On Tuesday (16 April), MEPs approved the creation of a European Labour Authority, as well as several positions that favour the rights of European workers and combat social dumping. But major changes still need to be made. EURACTIV France reports.
“Combating social dumping requires real coordination at EU level,” said socialist MEP Christine Revault d’Allonnes Bonnefoy. “This body will help make Europe’s labour market fairer by combating fraud and abuse and by enabling citizen mobility,” she added.
17 million citizens work or live in a member state other than their country of origin. But fraud and unfair competition have created a negative image of worker mobility, often perceived as a threat to local employment.
The European Labour Authority, which should be set up in 2019 with more than 100 staff, should make it possible to respond – at least in part – to this problem. It would support the fight against fraud, in particular by promoting coordination between the EU member states’ various labour inspection systems.
In the EU Court of Auditors’ annual report, the question of the status of workers posted abroad is not presented as problematic in itself. But abuses are difficult for control services to grasp because concerned foreign companies refuse to cooperate and assistance from countries of origin is also difficult to obtain.
These are all obstacles that the European Labour Authority should be capable of removing. The new body should also be able to facilitate labour inspections that involve staff from another EU member states and could cover administrative and translation services.
Another position adopted by MEPs concerns minimum rights of those with precarious jobs laid out in one of the EU Commission’s proposals for a directive. The position calls for the implementation of a series of minimum rights for occasional workers, trainees and those working for companies such as Uber or Deliveroo, which are often not covered by employment legislation.
The position adopted by MEPs proposes that workers have precise information on their contracts, including timetables to have some kind of predictability in their schedules. This should facilitate the combination of several jobs or activities, or studies for salaried students.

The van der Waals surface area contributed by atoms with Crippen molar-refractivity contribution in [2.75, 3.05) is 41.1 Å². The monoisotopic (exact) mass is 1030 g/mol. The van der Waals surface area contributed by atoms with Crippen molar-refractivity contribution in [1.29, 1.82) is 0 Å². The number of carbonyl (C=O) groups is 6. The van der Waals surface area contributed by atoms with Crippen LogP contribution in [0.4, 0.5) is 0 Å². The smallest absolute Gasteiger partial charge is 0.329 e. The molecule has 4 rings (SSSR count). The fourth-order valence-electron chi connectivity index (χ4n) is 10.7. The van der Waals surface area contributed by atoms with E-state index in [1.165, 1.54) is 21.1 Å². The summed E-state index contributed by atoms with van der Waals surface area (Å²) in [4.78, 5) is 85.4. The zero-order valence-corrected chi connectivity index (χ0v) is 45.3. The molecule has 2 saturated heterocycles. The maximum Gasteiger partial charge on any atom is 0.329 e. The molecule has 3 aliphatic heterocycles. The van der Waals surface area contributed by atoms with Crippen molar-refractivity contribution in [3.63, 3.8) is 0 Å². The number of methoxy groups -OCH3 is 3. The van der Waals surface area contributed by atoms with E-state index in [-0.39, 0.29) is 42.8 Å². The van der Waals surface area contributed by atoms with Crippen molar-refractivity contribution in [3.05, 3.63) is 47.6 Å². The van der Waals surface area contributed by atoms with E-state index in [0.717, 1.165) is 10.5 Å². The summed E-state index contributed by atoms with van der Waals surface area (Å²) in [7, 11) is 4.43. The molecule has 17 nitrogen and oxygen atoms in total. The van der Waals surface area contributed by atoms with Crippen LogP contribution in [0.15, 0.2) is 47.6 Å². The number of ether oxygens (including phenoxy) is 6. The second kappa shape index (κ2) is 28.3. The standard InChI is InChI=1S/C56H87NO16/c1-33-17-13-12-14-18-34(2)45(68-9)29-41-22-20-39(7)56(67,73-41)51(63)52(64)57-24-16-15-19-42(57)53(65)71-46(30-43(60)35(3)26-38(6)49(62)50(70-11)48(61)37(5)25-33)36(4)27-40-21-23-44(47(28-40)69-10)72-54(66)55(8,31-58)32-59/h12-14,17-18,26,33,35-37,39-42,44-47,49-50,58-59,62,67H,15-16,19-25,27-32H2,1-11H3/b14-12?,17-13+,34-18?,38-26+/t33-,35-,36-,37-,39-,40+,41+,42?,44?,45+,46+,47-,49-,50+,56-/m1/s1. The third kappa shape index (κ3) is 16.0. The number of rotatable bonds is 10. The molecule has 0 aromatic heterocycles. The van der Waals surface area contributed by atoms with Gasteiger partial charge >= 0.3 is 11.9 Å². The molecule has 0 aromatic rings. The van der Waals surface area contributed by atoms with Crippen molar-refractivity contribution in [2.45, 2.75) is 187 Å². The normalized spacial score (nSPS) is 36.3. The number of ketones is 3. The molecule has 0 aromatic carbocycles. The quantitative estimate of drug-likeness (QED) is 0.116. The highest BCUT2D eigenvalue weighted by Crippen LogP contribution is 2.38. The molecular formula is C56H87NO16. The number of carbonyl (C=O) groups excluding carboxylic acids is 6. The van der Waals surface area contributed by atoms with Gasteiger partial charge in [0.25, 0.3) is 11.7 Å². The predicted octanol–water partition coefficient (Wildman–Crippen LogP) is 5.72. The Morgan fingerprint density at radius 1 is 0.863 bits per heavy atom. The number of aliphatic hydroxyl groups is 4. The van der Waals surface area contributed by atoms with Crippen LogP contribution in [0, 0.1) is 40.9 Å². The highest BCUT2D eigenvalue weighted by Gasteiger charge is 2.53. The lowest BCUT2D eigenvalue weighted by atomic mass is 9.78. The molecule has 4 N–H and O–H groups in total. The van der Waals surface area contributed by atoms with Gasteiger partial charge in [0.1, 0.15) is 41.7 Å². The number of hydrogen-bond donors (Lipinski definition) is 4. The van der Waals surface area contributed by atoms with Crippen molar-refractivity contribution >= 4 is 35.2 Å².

However, these suggestions do not cover self-employed workers, who represent a growing proportion of precarious workers, particularly those working for companies like Uber.
“This directive will be the first giant step towards implementing an EU social pillar that will affect all EU workers [….] and employers will not be able to abuse labour market flexibility,” said Spanish rapporteur Enrique Calvet Chambon of the Alliance of Liberals and Democrats for Europe (ALDE) group.
A coordination in development
Ultimately, the thorny issue of coordinating social security systems will not have been resolved at EU level because of EU member states cannot agree on the issue. “It will put political pressure on the Council of the EU to ensure that this matter is resolved after the elections,” said a Parliament source.
This position, if transposed into national laws, would allow EU citizens wishing to find a job in another member state to receive unemployment benefits for six months. This provision caused a rift between EU member states because it would allow frontier workers to claim unemployment rights in the country where they work rather than in the country where they reside.
“Luxembourg, for instance, which hosts a large number of cross-border workers from France, opposed the text,” explained French MEP Anne Sanders from the European People’s Party (EPP) group.